Tarantino’s Tempestuous Relationship with Women


Throughout a career spanning three decades, Quentin Tarantino has seemingly made it his mission to criminally undervalue women. Despite creating numerous female characters that have become massive titans of pop culture (see: Mia Wallace holding a cigarette) Tarantino seems to miss that being katana proficient doesn’t make these women instant feminist icons. It seems that many others have missed this too.

Countless listicles of Tarantino’s best female characters have made it easy to forget that although these women can go toe to toe with male villains, that doesn’t make them exemplary examples of complex women. Through no fault on the actresses parts, their characters often lack the depth of their male counterparts. For decades this has alluded Tarantino, who continues to insist that he portrays confident and independent women. It also seems that audiences and the general media have been fooled too.

It is no fault of Tarantinos that the public and media often fall into complacency concerning portrayals of women and general feminism. It is, however, his duty as a prominent filmmaker to use his platform to portray and elevate the voices of those often mistreated and unheard. A rare example of a more complex female Tarantino character is in Kill Bill’s The Bride. Instantly becoming a pop culture icon, Uma Thurman’s Bride is a woman on a quest for revenge.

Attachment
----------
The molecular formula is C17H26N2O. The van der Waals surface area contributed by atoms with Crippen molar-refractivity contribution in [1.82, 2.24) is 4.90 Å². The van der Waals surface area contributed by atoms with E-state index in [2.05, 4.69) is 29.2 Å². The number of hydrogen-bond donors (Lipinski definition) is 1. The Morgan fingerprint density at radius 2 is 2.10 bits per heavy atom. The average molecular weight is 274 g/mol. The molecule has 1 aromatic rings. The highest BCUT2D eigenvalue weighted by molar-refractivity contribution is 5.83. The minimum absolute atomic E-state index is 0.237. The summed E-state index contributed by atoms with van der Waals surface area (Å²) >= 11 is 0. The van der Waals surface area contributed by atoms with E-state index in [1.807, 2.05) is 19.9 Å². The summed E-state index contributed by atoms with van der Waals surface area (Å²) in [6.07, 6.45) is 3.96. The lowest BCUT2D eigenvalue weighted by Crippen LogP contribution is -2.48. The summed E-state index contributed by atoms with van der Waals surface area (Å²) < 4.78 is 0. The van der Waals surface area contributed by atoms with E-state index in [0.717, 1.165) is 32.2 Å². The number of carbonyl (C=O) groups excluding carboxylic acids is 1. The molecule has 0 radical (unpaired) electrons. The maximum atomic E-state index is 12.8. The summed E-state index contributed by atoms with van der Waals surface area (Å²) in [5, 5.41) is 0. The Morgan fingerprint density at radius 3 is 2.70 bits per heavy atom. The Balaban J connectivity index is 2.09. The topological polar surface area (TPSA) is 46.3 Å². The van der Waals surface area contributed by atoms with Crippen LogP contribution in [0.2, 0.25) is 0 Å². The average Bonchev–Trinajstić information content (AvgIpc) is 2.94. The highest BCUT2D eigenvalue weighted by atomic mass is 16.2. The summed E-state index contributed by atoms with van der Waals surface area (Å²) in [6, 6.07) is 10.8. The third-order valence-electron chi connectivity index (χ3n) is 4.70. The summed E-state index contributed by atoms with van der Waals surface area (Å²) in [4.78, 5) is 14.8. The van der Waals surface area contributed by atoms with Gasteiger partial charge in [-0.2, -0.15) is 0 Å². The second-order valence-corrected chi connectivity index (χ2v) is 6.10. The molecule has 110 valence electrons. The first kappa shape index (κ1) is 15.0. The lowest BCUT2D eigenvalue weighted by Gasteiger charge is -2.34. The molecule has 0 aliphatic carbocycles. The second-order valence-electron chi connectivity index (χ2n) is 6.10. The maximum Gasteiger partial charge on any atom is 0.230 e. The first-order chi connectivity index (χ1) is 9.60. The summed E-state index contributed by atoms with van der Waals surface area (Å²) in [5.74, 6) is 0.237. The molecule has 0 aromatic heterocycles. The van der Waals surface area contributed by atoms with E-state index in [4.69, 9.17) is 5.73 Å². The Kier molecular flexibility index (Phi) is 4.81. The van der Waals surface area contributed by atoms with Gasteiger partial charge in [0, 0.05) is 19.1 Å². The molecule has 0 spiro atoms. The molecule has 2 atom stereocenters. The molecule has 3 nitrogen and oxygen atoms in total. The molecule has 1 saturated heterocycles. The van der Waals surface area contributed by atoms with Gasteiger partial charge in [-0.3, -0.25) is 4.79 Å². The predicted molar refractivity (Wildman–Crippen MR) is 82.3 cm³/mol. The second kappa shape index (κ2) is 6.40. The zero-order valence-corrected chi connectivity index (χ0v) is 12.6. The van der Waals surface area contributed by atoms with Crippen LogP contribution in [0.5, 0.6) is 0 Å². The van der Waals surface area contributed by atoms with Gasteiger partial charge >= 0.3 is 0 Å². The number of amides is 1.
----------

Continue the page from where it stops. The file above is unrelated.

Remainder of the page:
The vague nature of the name “The Bride” is reminiscent of The Narrator in Fight Club, another dude-bro classic. Yet it is telling of exactly the problem with Tarantino’s women characters. They exist as archetypes and objects who are undeserving of even a name, made easily digestible for a more male-skewing fanbase who feel alienated by female-centric films.

It is not without reason that Tarantino’s films are often associated with their overwhelmingly male fanbase. The director has aligned himself with a male demographic since his directorial debut effort Reservoir Dogs in 1992. The first line of which includes the word dick, a fact that I could probably end this entire piece with.

Mr. Pink (Steve Buscemi) and Mr. White (Harvey Keitel)©